Exposure to Mold Raises Risk of COPD Flare-ups in Small UK Study
Patients with chronic obstructive pulmonary disease (COPD) who engage in activities that put them at risk of being exposed to mold are more likely to experience disease flare-ups, a small U.K. study has found.
This may be related to Aspergillus, a type of fungus that grows in damp or dusty environments, such as decaying vegetation, compost, air conditioning systems, and damp ceilings and walls, according to researchers.
The study, “Impact of self-reported environmental mould exposure on COPD outcomes,” was published in the journal Pulmonology.
Exposure to mold is known to trigger respiratory problems, but its contribution to COPD was unclear.
“It must be stressed that most people will be unaffected by mould, but this research demonstrates quite clearly that people with COPD will have an increased risk of ill-health if exposed,” Chris Kosmidis, MD, PhD, the study’s lead author, said in a university press release.
In the new study, researchers asked patients with COPD to complete a questionnaire that included questions about potential exposure to mold at work, at home, or outdoors.
Of the 140 COPD patients who took part in the study, 60 (43%) also had chronic pulmonary aspergillosis, a long-term Aspergillus infection that is characterized by lung inflammation and damage.
Patients ranged in age from 40 to 87 years, with a mean average of 66.9 years. There were 76 (54%) men and 39 (28%) active cigarette smokers. The mean time since COPD diagnosis was 11.5 years.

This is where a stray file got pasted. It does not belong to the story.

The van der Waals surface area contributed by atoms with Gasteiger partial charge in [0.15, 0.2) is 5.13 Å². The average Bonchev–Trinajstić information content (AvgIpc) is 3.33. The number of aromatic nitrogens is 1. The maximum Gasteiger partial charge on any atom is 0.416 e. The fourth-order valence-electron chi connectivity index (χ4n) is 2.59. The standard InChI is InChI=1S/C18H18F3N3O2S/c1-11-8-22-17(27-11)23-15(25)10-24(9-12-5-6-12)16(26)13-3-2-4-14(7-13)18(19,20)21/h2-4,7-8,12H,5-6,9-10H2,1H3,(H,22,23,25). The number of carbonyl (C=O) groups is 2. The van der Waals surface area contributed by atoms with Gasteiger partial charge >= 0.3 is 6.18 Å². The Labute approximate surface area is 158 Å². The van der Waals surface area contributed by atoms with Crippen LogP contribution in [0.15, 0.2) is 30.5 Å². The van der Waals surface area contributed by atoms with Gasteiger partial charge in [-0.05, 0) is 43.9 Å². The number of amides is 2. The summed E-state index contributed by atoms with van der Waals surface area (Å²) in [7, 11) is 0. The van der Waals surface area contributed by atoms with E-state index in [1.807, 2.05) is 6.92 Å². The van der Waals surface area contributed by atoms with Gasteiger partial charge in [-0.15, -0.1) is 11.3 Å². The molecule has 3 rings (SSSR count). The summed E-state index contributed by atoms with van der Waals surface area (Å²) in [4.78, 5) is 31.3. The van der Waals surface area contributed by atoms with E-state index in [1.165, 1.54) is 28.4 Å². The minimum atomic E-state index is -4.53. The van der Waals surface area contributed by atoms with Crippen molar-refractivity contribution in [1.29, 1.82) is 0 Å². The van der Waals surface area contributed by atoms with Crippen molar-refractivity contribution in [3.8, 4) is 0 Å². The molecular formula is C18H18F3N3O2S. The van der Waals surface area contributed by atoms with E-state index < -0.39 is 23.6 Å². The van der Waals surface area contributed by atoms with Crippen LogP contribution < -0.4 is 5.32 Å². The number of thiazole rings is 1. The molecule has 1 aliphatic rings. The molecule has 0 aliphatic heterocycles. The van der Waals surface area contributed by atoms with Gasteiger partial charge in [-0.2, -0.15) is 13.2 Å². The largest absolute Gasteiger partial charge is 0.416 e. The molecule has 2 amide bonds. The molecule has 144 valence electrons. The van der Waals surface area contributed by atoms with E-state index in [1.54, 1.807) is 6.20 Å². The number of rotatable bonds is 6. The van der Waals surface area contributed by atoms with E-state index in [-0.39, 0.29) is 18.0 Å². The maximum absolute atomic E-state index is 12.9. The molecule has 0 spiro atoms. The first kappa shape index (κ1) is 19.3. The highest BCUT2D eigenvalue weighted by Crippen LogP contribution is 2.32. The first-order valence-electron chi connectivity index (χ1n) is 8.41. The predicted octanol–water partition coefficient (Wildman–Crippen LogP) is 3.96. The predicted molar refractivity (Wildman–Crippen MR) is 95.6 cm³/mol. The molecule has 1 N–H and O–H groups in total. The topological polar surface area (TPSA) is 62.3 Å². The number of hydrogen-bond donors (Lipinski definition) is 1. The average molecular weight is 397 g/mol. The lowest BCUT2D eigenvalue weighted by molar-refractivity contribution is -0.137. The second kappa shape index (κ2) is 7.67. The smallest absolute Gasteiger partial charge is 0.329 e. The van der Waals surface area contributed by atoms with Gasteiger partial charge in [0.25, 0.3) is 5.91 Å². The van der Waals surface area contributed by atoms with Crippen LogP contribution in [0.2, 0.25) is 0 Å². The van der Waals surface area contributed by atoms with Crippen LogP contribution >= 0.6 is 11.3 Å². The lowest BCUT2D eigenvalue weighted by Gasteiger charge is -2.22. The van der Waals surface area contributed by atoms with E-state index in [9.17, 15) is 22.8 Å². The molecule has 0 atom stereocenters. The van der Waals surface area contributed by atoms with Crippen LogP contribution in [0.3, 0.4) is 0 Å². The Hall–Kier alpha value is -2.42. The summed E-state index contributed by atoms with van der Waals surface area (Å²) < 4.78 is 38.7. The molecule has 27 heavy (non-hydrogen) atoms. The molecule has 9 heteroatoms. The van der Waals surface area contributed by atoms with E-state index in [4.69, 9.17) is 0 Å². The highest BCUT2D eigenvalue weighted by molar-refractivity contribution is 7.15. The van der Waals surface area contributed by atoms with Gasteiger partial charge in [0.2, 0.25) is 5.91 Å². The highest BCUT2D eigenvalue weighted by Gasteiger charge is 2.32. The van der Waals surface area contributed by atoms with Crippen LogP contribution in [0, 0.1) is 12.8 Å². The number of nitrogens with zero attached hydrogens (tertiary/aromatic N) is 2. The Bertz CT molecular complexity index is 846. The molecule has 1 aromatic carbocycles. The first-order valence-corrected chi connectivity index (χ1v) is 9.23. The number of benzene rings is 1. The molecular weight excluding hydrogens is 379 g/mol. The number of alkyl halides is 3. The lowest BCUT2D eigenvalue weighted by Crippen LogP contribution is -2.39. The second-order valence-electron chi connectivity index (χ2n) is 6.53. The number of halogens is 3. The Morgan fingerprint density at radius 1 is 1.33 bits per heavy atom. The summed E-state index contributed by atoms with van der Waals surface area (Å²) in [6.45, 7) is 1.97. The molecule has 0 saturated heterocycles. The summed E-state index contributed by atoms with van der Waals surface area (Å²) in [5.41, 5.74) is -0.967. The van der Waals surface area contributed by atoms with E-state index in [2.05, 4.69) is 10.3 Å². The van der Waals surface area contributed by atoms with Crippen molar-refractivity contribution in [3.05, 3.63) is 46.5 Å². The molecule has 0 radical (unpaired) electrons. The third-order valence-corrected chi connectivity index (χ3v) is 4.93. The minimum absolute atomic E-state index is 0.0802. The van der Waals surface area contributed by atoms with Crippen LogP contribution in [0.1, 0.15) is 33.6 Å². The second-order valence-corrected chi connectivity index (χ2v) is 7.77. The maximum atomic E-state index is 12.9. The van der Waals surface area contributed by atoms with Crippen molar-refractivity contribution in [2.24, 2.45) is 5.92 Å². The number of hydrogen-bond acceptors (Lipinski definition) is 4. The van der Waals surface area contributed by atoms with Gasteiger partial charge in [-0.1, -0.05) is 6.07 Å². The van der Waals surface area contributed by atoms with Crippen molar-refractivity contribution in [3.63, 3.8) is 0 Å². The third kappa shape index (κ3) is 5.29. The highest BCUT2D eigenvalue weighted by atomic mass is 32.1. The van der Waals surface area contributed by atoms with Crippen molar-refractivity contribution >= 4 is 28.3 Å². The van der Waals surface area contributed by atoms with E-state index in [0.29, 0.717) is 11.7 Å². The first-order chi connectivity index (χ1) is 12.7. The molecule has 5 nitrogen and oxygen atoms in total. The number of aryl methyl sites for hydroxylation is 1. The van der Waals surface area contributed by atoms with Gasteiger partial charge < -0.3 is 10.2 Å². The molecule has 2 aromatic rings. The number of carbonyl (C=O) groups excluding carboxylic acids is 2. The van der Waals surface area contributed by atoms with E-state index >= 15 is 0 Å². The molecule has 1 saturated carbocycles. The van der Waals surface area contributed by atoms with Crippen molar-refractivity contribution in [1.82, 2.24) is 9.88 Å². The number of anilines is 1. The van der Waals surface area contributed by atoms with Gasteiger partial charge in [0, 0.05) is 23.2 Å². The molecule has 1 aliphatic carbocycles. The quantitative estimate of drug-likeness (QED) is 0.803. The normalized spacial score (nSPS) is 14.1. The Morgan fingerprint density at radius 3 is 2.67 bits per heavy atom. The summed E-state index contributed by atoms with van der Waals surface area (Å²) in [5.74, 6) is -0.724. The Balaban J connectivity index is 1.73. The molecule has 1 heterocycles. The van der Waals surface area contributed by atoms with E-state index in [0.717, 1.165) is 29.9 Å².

In the year prior to the study, 121 (87%) had seen their general practitioner for respiratory problems, 110 (81%) had received antibiotics for a chest infection, 44 (32%) had visited the emergency department with respiratory symptoms, and 38 (18%) had been hospitalized.
“Certain self-reported domestic and outdoor exposures thought to be associated with mould were associated with worse outcomes in COPD,” the researchers wrote.
The most commonly reported sources of potential mold exposure included having a garden (85%), vacuuming at least once weekly (85%), and not asking visitors to remove shoes when entering their home (83%). A total of 55 (39%) patients reported having visible mold at home.
When researchers looked for a link between mold exposure and COPD outcomes, they found that patients with COPD were four times more likely to visit a general practitioner for chest problems at least four times in the previous year if they vacuumed their home once weekly or more often.
In addition, those who worked in agriculture and those who did not ask visitors to remove shoes when entering their home were three times more likely to visit a general practitioner for chest problems at least four times in the previous year.
Investigators also found that COPD patients were three to five times more likely to require four or more antibiotic courses in the previous year if they lived within one mile of industrial composting sites, vacuumed once weekly or more often, and did not ask visitors to remove shoes when entering their home.
“We’re not able to generalise about the specific risk to COPD patients exposed to mould from this relatively small sample. However, it would be fair to conclude that activities which bring COPD patients into contact with mould may increase the risk of flaring and hospitalisation,” said Kosmidis, who is also a senior lecturer at The University of Manchester in the U.K.
“Mould is present in homes and outdoors, but certain activities may increase the amount,” he added. “As it is well known that admission to hospital carried a higher risk of death for COPD patients, it is clear that preventing those flares is an important goal of clinical staff.”
According to the press release, preventive measures to reduce mold exposure might include ventilating the home more often, opening a window during and after vacuuming, maintaining the vacuum cleaner, taking off shoes when entering the home, and removing all visible mold at home.